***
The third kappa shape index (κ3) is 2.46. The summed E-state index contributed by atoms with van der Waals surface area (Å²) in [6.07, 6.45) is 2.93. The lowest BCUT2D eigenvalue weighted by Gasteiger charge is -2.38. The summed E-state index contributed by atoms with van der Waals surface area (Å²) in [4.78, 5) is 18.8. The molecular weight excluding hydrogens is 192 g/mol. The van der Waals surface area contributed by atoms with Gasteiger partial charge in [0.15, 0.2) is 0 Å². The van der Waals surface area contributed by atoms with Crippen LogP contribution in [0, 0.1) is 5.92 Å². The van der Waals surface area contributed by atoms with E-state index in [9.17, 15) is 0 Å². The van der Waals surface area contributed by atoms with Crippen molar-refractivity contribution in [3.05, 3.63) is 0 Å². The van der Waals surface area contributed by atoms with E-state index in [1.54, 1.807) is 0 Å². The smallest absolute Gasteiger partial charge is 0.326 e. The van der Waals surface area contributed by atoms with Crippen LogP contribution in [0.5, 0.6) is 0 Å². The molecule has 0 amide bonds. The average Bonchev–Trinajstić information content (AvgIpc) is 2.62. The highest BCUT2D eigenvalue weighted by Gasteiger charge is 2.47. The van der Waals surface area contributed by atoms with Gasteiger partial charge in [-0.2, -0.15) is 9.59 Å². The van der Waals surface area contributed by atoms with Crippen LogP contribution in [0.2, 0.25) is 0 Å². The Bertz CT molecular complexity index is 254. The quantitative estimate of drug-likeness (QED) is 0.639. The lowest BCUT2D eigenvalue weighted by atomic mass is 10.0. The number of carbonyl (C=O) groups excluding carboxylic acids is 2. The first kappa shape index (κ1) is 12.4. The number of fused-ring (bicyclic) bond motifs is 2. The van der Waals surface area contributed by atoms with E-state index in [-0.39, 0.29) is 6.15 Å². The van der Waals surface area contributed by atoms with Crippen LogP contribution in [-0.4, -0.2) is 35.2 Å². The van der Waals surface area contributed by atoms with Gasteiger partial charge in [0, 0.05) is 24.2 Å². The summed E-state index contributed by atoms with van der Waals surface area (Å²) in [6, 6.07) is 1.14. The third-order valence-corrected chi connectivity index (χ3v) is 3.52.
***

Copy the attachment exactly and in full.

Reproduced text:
The third kappa shape index (κ3) is 2.46. The summed E-state index contributed by atoms with van der Waals surface area (Å²) in [6.07, 6.45) is 2.93. The lowest BCUT2D eigenvalue weighted by Gasteiger charge is -2.38. The summed E-state index contributed by atoms with van der Waals surface area (Å²) in [4.78, 5) is 18.8. The molecular weight excluding hydrogens is 192 g/mol. The van der Waals surface area contributed by atoms with Gasteiger partial charge in [0.15, 0.2) is 0 Å². The van der Waals surface area contributed by atoms with Crippen LogP contribution in [0, 0.1) is 5.92 Å². The van der Waals surface area contributed by atoms with E-state index in [9.17, 15) is 0 Å². The van der Waals surface area contributed by atoms with Crippen molar-refractivity contribution in [3.05, 3.63) is 0 Å². The van der Waals surface area contributed by atoms with E-state index in [1.54, 1.807) is 0 Å². The smallest absolute Gasteiger partial charge is 0.326 e. The van der Waals surface area contributed by atoms with Crippen LogP contribution in [0.5, 0.6) is 0 Å². The molecule has 0 amide bonds. The average Bonchev–Trinajstić information content (AvgIpc) is 2.62. The highest BCUT2D eigenvalue weighted by Gasteiger charge is 2.47. The van der Waals surface area contributed by atoms with Gasteiger partial charge in [-0.2, -0.15) is 9.59 Å². The van der Waals surface area contributed by atoms with Crippen LogP contribution in [0.2, 0.25) is 0 Å². The Bertz CT molecular complexity index is 254. The quantitative estimate of drug-likeness (QED) is 0.639. The lowest BCUT2D eigenvalue weighted by atomic mass is 10.0. The number of carbonyl (C=O) groups excluding carboxylic acids is 2. The first kappa shape index (κ1) is 12.4. The number of fused-ring (bicyclic) bond motifs is 2. The van der Waals surface area contributed by atoms with E-state index in [-0.39, 0.29) is 6.15 Å². The van der Waals surface area contributed by atoms with Crippen LogP contribution in [-0.4, -0.2) is 35.2 Å². The van der Waals surface area contributed by atoms with Gasteiger partial charge in [0, 0.05) is 24.2 Å². The summed E-state index contributed by atoms with van der Waals surface area (Å²) in [6, 6.07) is 1.14. The third-order valence-corrected chi connectivity index (χ3v) is 3.52.